First Person is a series of interviews with the first authors of a selection of papers published in Journal of Cell Science, helping early-career researchers promote themselves alongside their papers. Midori Ishii is first author on ‘Characterization of unconventional kinetochore kinases KKT10 and KKT19 in Trypanosoma brucei’, published in JCS. Midori is a postdoc in the lab of Bungo Akiyoshi at Department of Biochemistry, University of Oxford, UK, she works on understanding the regulatory mechanisms of unconventional kinetochore proteins.
How would you explain the main findings of your paper in lay terms?
It is essential for all living organisms to pass on genetic information to their descendants. Chromosomes carrying genetic information are duplicated and then segregated during cell division. The kinetochore is an essential protein complex that is needed for chromosome segregation and its components are well conserved in many species. However, kinetoplastid species, including trypanosomes, do not have any well-conserved kinetochore proteins at all. We study kinetochore proteins in Trypanosoma brucei because it has a unique set of kinetochore proteins and it is intriguing that a completely different protein set can fulfil the same role as conventional kinetochores. So far, very little is known about the structure, function and regulation of these components, and it also remains unknown how they build kinetochores. To address these questions, we examined two essential kinetochore proteins, KKT10 and KKT19. We found that their main role is phosphorylating other kinetochore proteins and that they play an important role in the progression of cell division.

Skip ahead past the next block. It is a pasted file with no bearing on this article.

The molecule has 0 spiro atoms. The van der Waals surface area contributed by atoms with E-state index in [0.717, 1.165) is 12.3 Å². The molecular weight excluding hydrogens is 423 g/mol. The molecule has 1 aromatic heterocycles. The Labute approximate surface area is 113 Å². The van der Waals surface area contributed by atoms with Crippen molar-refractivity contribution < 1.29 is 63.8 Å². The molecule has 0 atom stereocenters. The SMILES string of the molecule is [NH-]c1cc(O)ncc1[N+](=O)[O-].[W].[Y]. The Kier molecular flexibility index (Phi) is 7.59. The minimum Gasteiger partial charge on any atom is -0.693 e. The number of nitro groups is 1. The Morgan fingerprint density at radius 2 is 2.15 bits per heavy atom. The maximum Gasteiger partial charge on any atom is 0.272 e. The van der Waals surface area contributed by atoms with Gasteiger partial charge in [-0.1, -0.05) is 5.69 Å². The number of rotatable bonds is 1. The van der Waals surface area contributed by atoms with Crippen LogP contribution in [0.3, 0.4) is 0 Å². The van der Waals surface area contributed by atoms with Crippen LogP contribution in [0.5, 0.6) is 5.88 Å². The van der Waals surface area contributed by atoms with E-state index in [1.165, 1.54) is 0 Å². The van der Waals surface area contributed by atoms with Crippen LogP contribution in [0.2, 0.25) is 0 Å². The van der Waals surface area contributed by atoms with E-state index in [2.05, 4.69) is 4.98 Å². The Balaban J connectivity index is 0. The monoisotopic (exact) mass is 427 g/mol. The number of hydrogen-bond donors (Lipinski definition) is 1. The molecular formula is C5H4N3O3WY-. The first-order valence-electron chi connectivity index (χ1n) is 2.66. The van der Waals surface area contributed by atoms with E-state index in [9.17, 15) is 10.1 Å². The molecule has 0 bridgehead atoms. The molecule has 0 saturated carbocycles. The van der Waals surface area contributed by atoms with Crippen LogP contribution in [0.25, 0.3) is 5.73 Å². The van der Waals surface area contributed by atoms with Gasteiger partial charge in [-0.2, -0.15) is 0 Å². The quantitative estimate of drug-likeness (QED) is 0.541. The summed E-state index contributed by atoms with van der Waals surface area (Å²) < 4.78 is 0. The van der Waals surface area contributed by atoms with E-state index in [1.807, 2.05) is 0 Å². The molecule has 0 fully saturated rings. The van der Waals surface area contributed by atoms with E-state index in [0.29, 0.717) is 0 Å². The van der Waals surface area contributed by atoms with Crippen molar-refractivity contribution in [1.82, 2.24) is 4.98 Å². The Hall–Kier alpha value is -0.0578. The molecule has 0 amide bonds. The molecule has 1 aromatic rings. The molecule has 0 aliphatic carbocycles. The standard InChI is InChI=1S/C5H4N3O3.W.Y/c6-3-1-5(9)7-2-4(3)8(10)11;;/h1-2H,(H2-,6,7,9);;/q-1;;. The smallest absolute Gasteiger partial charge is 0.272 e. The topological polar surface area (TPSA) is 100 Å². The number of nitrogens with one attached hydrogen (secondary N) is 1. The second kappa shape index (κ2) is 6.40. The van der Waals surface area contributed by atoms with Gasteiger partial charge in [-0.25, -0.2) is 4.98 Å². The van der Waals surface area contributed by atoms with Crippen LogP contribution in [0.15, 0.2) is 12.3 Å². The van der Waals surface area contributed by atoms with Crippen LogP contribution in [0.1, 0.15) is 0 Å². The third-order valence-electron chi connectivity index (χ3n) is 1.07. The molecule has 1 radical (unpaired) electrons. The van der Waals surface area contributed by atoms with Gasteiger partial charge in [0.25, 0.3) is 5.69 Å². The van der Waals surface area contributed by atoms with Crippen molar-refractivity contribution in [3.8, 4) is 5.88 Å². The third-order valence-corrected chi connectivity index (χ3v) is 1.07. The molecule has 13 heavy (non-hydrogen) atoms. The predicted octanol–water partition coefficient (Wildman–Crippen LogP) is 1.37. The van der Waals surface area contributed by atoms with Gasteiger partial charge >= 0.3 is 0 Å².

Were there any specific challenges associated with this project? If so, how did you overcome them?
I started this project by making deletion mutants in trypanosomes. I had not worked with trypanosome cells before, and I failed to get a deletion mutant many times. I just kept trying and finally became confident in making mutants. I think ‘keep trying’ is important for overcoming difficult situations.
Why did you choose Journal of Cell Science for your paper?
We chose Journal of Cell Science because it publishes high quality of papers in the cell biology field.
What's next for you?
I want to try live-cell imaging of kinetochore proteins throughout the whole cell cycle. Live-cell imaging gives you spatiotemporal information of proteins and is a great method to analyze real protein dynamics. I believe live-imaging gives us new insights into trypanosome kinetochore proteins.
Tell us something interesting about yourself that wouldn't be on your CV
I have learned Japanese calligraphy (shodo) for nearly 20 years and finally obtained the title of master last year. Shodo clears my mind.
Midori Ishii's contact details: Department of Biochemistry, University of Oxford, South Parks Rd, Oxford OX1 3QU, UK.